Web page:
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Technology

How to Ensure Patients Aren't Awake During Surgery

D-briefBy Breanna DraxlerMarch 6, 2013 2:15 AM

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Horror stories abound about patients given general anesthesia who claim they were in fact awake during surgery---and of course it's everyone's worst nightmare. Brain states are routinely monitored during surgery for this very purpose, but new research finds that a more precise method of analyzing brain waves could better detect when people are and aren't conscious under anesthesia. A group of researchers from MIT and Massachusetts General Hospital administered propofol (the most widely used anesthetic drug) to healthy volunteers. The researchers attached electrodes to participants' scalps and hooked them up to an electroencephalogram (EEG) machine. This set-up recorded the patterns of electrical activity tied to brain function as the participants experienced the stages of general anesthesia: unconsciousness, amnesia, analgesia, and immobility with physiological stability.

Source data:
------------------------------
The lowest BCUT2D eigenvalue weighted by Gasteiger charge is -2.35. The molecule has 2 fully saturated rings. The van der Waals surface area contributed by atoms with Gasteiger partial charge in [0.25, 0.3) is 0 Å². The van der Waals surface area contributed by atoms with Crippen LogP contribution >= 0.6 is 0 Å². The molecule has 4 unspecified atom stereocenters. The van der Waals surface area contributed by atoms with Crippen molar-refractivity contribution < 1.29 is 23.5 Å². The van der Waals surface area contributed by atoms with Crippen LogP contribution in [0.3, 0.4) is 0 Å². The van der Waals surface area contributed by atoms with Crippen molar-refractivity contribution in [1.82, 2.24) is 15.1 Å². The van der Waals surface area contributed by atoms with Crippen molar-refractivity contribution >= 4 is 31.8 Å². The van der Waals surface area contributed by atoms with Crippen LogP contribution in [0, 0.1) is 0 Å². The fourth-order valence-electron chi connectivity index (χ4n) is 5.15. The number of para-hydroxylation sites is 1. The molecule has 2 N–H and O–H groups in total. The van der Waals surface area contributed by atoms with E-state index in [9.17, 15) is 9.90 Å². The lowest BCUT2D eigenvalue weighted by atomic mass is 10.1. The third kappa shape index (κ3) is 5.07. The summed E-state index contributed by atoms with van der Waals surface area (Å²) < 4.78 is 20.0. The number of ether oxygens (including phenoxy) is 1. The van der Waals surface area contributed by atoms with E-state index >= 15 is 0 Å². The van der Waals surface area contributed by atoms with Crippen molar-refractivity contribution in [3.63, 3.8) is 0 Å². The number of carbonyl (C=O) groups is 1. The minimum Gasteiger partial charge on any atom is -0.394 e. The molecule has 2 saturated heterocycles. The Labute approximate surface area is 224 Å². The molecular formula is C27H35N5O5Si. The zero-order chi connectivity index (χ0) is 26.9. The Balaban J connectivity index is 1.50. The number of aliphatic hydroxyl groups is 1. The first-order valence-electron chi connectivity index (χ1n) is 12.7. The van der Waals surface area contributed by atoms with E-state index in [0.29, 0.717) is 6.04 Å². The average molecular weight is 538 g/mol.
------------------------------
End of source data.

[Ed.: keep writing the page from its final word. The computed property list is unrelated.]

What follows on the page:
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Researchers measured patients' responsiveness to audible cues like mechanical clicks and spoken words. The volunteers pushed a button every time they heard a sound. Researchers also analyzed patients' spontaneous brain activity via EEG. They found distinct patterns between volunteers' conscious and unconscious states which can be used to trace a patient's position on the general anesthesia spectrum. When patients were first starting to lose consciousness, the peaks from their alpha brain waves (those that usually occur when a person is relaxed with eyes closed) aligned with the bottoming out of their lower frequency brain waves. When actual unconsciousness hit, the alpha waves flipped, so the peaks of the alpha and lower frequency waves occurred at the same time. The researchers think this shift disrupts normal communication between regions of the brain, resulting in unconsciousness. They published their results in the Proceedings of the National Academy of Sciences on Monday. Most patients are already hooked up to EEG monitors during surgery, but the machine usually compiles the data and spits out a single reference number. By instead looking for the specific brain patterns associated with the phases of anesthesia, doctors can now put the EEG output to better use, the researchers say, and ensure that patients aren't coming out of general anesthesia too soon. Image courtesy of Joseph A. Boomhower/Flickr

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